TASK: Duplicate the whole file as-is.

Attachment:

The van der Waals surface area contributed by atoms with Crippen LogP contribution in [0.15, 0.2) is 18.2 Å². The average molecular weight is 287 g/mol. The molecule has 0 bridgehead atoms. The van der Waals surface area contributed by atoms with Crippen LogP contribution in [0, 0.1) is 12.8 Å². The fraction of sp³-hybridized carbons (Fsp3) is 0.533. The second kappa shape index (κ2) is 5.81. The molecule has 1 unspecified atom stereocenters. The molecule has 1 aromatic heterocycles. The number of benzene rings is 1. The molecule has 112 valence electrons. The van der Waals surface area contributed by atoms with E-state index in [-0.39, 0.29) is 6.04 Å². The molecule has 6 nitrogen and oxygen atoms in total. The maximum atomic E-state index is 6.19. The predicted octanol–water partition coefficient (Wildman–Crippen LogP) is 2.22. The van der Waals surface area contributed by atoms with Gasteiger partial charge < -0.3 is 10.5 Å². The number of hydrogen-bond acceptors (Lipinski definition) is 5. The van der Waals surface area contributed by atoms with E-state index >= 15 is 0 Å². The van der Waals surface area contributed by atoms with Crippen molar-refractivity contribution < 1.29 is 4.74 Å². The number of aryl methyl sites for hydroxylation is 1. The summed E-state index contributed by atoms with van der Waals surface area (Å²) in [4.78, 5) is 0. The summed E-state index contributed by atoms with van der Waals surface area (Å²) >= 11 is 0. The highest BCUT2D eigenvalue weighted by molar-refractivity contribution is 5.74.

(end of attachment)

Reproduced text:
The van der Waals surface area contributed by atoms with Crippen LogP contribution in [0.15, 0.2) is 18.2 Å². The average molecular weight is 287 g/mol. The molecule has 0 bridgehead atoms. The van der Waals surface area contributed by atoms with Crippen LogP contribution in [0, 0.1) is 12.8 Å². The fraction of sp³-hybridized carbons (Fsp3) is 0.533. The second kappa shape index (κ2) is 5.81. The molecule has 1 unspecified atom stereocenters. The molecule has 1 aromatic heterocycles. The number of benzene rings is 1. The molecule has 112 valence electrons. The van der Waals surface area contributed by atoms with E-state index in [-0.39, 0.29) is 6.04 Å². The molecule has 6 nitrogen and oxygen atoms in total. The maximum atomic E-state index is 6.19. The predicted octanol–water partition coefficient (Wildman–Crippen LogP) is 2.22. The van der Waals surface area contributed by atoms with Gasteiger partial charge < -0.3 is 10.5 Å². The number of hydrogen-bond acceptors (Lipinski definition) is 5. The van der Waals surface area contributed by atoms with E-state index >= 15 is 0 Å². The van der Waals surface area contributed by atoms with Crippen molar-refractivity contribution < 1.29 is 4.74 Å². The number of aryl methyl sites for hydroxylation is 1. The summed E-state index contributed by atoms with van der Waals surface area (Å²) in [4.78, 5) is 0. The summed E-state index contributed by atoms with van der Waals surface area (Å²) >= 11 is 0. The highest BCUT2D eigenvalue weighted by molar-refractivity contribution is 5.74.